The Importance of a Relationship Check In
If you live with another adult who has ADHD, this recent article below from Psychology Today may answer questions such as, why can’t my partner follow through? Or why doesn’t my partner listen to me?
Play Attention can help you develop the cognitive skills you need in order to develop positive relationships. We can customize a plan that will improve your ability to:
- Focus on what the other person is saying
- Control your impulsive responses
- Remember what you said you would do and follow through
- Regulate your emotions
- Start and complete tasks in a timely manner
- Manage your time
Click here to schedule a 1:1 consultation to discuss a customized plan that will improve executive function and self regulation. We can customize a plan for every family member in need.
“Although problems at work or college are usually top amongst the life areas affected by ADHD in adults that compel them to seek assessment and treatment, they are usually urged on by loved ones behind the scenes who witness the struggles. The loved ones often arrange for professional services on behalf of the adult with ADHD.
“The fact that disorganization and poor follow-through are central issues for adults with ADHD is one factor, but the loved ones experience the pain and negative effects of ADHD by proxies, such as a job loss and corresponding financial stress, or lost tuition from college course withdrawals.
“On the one hand, these are common life stressors that are highly frustrating and emotional for the adults with ADHD facing them; on the other hand, the ripple effects of ADHD can erode relationships with those in the inner circle of the lives of adults with ADHD.
“This blog contribution focuses on committed romantic relationships – marriages, life partners, or whatever designation captures the type of partnership in which there is that unique expectation of reciprocity and support – emotional, financial, sexual, and any other gauge for this unique bond.
“There are several very good resources for couples in which at least one partner has ADHD. These resources often cover a range of issues, including standard relationship skills and other couples’ matters adapted to ADHD.1,2,3
The Relationship Check-In:
“I want to focus on one foundational principle that serves many useful functions: the relationship check-in. The ADHD-focused check-in is a planned, face-to-face, ideally in-person meeting between partners. Gadgets are set aside, and the get-together is held in a reduced-distraction setting to enhance focus. The meeting is set up in advance so that each partner can get into discussion “mode” and be ready to listen and hear and process questions, comments, requests from their partner and offer questions, comments, and asks of their partner.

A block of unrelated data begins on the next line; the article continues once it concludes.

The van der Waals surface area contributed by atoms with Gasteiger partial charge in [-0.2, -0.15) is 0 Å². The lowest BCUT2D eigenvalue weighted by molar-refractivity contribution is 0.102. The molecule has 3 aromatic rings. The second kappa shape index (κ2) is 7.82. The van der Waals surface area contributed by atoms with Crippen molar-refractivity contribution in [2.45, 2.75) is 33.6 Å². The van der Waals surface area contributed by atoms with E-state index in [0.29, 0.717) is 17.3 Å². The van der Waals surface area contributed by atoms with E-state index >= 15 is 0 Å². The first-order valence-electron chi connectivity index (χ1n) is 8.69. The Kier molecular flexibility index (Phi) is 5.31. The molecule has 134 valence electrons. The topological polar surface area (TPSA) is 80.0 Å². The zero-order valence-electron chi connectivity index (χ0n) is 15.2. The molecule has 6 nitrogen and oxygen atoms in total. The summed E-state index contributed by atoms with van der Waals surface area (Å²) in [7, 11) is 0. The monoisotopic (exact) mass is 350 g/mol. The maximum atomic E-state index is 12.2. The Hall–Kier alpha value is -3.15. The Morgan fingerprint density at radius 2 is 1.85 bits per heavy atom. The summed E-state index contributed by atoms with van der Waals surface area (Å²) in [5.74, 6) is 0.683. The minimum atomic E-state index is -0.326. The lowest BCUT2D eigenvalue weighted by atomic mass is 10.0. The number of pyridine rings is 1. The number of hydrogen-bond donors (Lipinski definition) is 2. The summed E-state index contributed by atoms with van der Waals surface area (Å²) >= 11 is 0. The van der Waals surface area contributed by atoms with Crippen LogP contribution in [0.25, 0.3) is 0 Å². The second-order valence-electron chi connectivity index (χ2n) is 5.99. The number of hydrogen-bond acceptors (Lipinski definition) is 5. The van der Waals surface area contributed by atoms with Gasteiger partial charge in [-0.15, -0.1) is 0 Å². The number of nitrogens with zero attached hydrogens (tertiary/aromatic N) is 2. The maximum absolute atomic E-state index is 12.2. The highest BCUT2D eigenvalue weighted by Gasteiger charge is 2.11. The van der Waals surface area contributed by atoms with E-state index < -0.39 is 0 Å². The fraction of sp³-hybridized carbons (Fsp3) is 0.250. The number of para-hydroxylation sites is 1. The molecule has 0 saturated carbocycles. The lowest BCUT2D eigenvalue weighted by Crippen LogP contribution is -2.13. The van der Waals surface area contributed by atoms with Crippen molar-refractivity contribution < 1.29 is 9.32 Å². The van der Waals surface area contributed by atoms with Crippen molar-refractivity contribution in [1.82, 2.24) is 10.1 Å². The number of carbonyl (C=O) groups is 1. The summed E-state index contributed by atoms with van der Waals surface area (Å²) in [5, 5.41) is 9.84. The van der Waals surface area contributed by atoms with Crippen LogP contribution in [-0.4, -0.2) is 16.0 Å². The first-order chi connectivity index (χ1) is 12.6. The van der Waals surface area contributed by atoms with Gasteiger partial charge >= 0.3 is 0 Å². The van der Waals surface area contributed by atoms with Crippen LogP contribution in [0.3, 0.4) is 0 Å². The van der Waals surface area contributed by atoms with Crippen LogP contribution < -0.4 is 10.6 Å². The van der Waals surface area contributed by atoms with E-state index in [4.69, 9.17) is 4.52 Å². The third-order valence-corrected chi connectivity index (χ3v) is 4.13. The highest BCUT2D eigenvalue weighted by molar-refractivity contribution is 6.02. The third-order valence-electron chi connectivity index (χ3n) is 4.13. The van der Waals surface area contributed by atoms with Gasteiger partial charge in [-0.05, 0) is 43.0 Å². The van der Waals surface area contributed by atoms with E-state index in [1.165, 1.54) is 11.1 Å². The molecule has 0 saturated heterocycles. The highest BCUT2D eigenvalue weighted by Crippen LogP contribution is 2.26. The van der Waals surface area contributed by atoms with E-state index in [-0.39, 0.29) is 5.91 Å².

“This mode also allows for effective listening, summarizing, empathy, and other communication skills commonly reviewed in relationship guides for adult ADHD. These communication skills are designed to counter our human factory setting: defensiveness.
Getting on the Same Calendar Page:
“A face-to-face check-in for a couple where one has ADHD is helpful - and intimate!
“There are several benefits of these check-ins. The first and main agenda for them is to coordinate schedules, chores, pick-up, and drop-off of children, or any other duties and calendar items. While this is a good strategy for any couple, in the case of ADHD, it is a means for clear communication rather than an over-the-shoulder reminder voiced as someone is leaving for work or falling asleep.
“The check-in setting provides sufficient time to enter any necessary information into calendars (ideally shared), in a smartphone notepad, the setting of reminder alarms, or other coping tools.
Neuro-Intimacy and Household Duties:
“Second, coordination of chores, administrative duties, helping children with homework, and other matters is often never really discussed strategically in most households. In this domain, it is worthwhile for the strengths and weaknesses related to ADHD and how they correspond to such duties to be discussed.
“Partners without ADHD will have their strengths and weaknesses, and the couple can work together to coordinate the best match. This is not the stuff of Hallmark cards, but it is very intimate communication – neuro-intimacy. It is a degree of vulnerability, trust, and regard for each other that helps get things done in life but, more importantly, is a bonding experience for the relationship.
“The very fact a couple spends devoted time sitting across from each other and hanging out together helps them realize and express what they like about each other and what is good about their relationship.
Finishing With Togetherness:
“Lastly, the check-in can be a springboard for a relationship-enhancing activity afterward. The check-in itself can end with appreciation about the qualities in each other and gratitude for specific positive actions observed since the last check-in.
After the check-in, it is useful to plan to go out for breakfast, take a walk together, or any way to finish on a high note. It is still amazing how little it seems to take to shift feelings and attitudes when partners feel heard and feel that they – and their brains – are working together.”
Click here to schedule a 1:1 consultation or call 828-676-2240 to discuss a customized plan that will improve executive function and self regulation. We can customize a plan for every family member in need.
1 Orlov, M. (2010). The ADHD effect on marriage. Specialty Press.
2 Pera, G., & Robin, A. L. (Eds.) (2016). Adult ADHD-focused couple therapy: Clinical interventions. Routledge
3 Tuckman, A. (2020). ADHD after dark: Better sex life, better relationship. Routledge.